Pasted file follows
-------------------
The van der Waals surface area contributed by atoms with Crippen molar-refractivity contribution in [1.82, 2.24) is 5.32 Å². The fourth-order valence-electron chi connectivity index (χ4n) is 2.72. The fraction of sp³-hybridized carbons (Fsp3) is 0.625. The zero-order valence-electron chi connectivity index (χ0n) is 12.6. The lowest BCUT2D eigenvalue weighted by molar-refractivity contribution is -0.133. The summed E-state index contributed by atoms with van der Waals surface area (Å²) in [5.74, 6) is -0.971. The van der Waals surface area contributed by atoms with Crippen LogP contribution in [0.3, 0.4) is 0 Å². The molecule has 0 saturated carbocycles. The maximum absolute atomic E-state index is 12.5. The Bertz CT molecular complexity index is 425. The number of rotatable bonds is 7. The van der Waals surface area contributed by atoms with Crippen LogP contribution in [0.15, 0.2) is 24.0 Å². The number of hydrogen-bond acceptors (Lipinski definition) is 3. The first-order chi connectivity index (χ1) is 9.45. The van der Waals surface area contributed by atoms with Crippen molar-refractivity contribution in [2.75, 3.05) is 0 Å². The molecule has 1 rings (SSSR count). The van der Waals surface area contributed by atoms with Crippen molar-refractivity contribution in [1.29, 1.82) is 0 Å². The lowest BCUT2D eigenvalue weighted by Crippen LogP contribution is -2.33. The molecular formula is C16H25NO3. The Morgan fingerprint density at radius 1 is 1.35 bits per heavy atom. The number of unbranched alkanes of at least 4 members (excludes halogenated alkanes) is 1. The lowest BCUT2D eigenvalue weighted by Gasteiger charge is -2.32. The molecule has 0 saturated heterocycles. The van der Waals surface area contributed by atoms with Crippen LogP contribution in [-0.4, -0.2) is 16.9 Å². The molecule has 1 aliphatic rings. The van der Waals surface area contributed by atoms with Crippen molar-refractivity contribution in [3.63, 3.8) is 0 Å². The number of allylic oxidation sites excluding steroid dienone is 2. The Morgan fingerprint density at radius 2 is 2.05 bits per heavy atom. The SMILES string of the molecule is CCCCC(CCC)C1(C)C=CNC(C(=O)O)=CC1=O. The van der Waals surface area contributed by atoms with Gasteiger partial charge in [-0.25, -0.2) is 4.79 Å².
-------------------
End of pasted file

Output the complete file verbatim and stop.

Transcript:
The van der Waals surface area contributed by atoms with Crippen molar-refractivity contribution in [1.82, 2.24) is 5.32 Å². The fourth-order valence-electron chi connectivity index (χ4n) is 2.72. The fraction of sp³-hybridized carbons (Fsp3) is 0.625. The zero-order valence-electron chi connectivity index (χ0n) is 12.6. The lowest BCUT2D eigenvalue weighted by molar-refractivity contribution is -0.133. The summed E-state index contributed by atoms with van der Waals surface area (Å²) in [5.74, 6) is -0.971. The van der Waals surface area contributed by atoms with Crippen LogP contribution in [0.3, 0.4) is 0 Å². The molecule has 0 saturated carbocycles. The maximum absolute atomic E-state index is 12.5. The Bertz CT molecular complexity index is 425. The number of rotatable bonds is 7. The van der Waals surface area contributed by atoms with Crippen LogP contribution in [0.15, 0.2) is 24.0 Å². The number of hydrogen-bond acceptors (Lipinski definition) is 3. The first-order chi connectivity index (χ1) is 9.45. The van der Waals surface area contributed by atoms with Crippen molar-refractivity contribution in [2.75, 3.05) is 0 Å². The molecule has 1 rings (SSSR count). The van der Waals surface area contributed by atoms with Crippen molar-refractivity contribution in [1.29, 1.82) is 0 Å². The lowest BCUT2D eigenvalue weighted by Crippen LogP contribution is -2.33. The molecular formula is C16H25NO3. The Morgan fingerprint density at radius 1 is 1.35 bits per heavy atom. The number of unbranched alkanes of at least 4 members (excludes halogenated alkanes) is 1. The lowest BCUT2D eigenvalue weighted by Gasteiger charge is -2.32. The molecule has 0 saturated heterocycles. The van der Waals surface area contributed by atoms with Crippen LogP contribution in [-0.4, -0.2) is 16.9 Å². The molecule has 1 aliphatic rings. The van der Waals surface area contributed by atoms with Crippen molar-refractivity contribution in [3.63, 3.8) is 0 Å². The number of allylic oxidation sites excluding steroid dienone is 2. The Morgan fingerprint density at radius 2 is 2.05 bits per heavy atom. The SMILES string of the molecule is CCCCC(CCC)C1(C)C=CNC(C(=O)O)=CC1=O. The van der Waals surface area contributed by atoms with Gasteiger partial charge in [-0.25, -0.2) is 4.79 Å².